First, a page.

- Wolf, Alison. 2010. More than We Bargained For: The Social and Economic Costs of National Wage Bargaining. CentreForum: London. Executive summary: “Britain’s centralised wage bargaining systems are bad for the country and getting more so. They create enormous barriers to the improvement of public services, and to rational decision making at a time of fiscal crisis. They penalise our poorest regions, by distorting their labour markets and standing in the way of economic growth. They do not need to be the way they are; and they do need to be changed. […] Britain needs to rid itself of rigid centralised wage bargaining. These systems are economically harmful, undermine quality in the public services, and perpetuate disadvantage. Swedish experience shows that individual contracts are popular and successful and Britain, too, should make that change.” Available at http://www.centreforum.org/assets/pubs/more-than-we-bargained-for.pdf.
July 29, 2012
Writing about web page http://ideas.repec.org/p/cge/warwcg/91.html
Why has China succeeded where Russia failed?
The explanation that is most widely shared is that the Chinese rulers kept political control and used it to reform the economy gradually. They pursued Deng Xiaoping's "four modernizations" (of agriculture, industry, defence, and science and technology) but rejected calls for the so-called "fifth modernization" (democracy). In the Soviet Union at the same time, in contrast, Mikhail Gorbachev abandoned the levers of totalitarian control. He allowed the Berlin Wall to be pushed over. The Soviet communist party imploded; insiders "stole the state." The Soviet Union collapsed and Russia entered a decade of near anarchy.
This explanation has obvious appeal but is incomplete on closer inspection. It is widely believed that the Soviet leaders did not try the China solution of gradual economic reform without political reform. The historical record shows, however, that this is untrue. Over a period of many years, while their system of one-party rule was completely intact, the Soviet leaders tried all the reforms that the Chinese communists followed to revitalize their economy. This included several experiments with a household responsibility system, the so-called zveno, in agriculture (1933, 1947, and 1966); a regional decentralization (from 1957 to 1965); and several rounds of public sector reform (beginning in 1965), culminating in new laws to reduce the compulsory obligations on state-owned enterprises, allowing them to supply the market directly at higher prices (1987), and to permit private enterprise (1988).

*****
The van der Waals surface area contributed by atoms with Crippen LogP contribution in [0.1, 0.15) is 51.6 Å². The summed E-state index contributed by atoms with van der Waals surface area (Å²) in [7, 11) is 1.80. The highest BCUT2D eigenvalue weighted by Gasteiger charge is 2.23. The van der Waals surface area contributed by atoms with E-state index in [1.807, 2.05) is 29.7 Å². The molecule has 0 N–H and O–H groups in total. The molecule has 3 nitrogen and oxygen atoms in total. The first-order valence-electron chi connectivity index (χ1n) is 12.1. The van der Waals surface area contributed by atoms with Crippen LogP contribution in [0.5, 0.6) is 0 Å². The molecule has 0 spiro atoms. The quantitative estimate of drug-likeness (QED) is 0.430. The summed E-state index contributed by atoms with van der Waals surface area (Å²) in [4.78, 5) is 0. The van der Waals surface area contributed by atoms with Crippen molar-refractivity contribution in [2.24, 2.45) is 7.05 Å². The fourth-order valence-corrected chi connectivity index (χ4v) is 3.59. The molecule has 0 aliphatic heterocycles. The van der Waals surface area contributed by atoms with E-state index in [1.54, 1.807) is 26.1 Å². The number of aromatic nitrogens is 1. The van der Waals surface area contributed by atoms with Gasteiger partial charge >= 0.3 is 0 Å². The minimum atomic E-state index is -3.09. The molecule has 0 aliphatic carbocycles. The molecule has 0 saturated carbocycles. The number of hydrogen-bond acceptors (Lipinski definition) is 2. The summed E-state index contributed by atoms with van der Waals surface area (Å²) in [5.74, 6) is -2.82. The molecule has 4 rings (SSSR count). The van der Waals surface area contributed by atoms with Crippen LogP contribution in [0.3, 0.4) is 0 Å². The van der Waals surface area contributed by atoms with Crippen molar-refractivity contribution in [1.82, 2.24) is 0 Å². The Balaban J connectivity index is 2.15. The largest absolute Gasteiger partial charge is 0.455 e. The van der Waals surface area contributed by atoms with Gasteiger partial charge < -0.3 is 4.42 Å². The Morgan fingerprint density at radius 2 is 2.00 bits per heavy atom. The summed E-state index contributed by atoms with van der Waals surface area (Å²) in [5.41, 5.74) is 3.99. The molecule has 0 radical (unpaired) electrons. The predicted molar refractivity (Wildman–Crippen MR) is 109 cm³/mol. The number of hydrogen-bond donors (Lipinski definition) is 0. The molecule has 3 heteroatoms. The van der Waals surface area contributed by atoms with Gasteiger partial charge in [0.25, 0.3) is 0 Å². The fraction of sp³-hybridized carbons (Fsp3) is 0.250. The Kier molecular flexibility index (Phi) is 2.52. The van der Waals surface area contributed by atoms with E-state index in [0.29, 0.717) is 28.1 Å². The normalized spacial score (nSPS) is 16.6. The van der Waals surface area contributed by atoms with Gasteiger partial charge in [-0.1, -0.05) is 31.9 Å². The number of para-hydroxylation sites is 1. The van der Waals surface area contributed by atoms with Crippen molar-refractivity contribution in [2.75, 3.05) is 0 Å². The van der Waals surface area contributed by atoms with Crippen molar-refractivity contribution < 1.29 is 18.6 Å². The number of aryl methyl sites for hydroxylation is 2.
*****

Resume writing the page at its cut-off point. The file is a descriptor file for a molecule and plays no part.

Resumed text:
In other words, rash political reforms are not the factor that decided why communism failed in Russia. The collapse of Soviet rule came only after the gradual economic reform initiatives that worked in China failed in Russia.
We must look somewhere else, therefore, to explain China's success. In a survey of Communism and Modernization, I suggest that the answer must begin with China's capacity for continuous policy reform. To break out of relative poverty and catch up with the world technological leader, an economy must undergo continuous reform of its policies and instutions. Continuous policy reform is fragile. The reason for its fragility is that, as the economy undergoes successive stages of modernization, policy reform at each stage must infringe upon the vested interests formed in the previous stage. Where continuous reform becomes blocked (as in Italy, for example), the economy will lag and fall behind. From the 1970s, the Chinese economy institutionalized a capacity for continuous policy reform. This is what has enabled China's spectacular rise.
Continuous policy reform was a by-product of China's system of "regionally decentralized authoritarianism" (described by Xu 2011). This system set China's 31 provincial leaders to compete with each other economically and also gave them considerable freedom to choose how to do so. Those leaders who could make their provincial economy grow faster, if necessary by attracting labour from neighbouring provinces, would rise politically; the laggards would fall. Such incentives were very strong.
Deng Xiaoping allowed the provincial bosses to strike a "China deal" that created new space for private business to come out of the cold and thrive within market socialism. This opening of markets to private entrepreneurs, modest at first, became much more radical than the limited "deals" struck in the Soviet Union and Eastern Europe. Economic reforms under European communism gave legitimacy, at most, to low-powered, short-term profit-based incentives, insider lobbies, and shady sideline trading networks.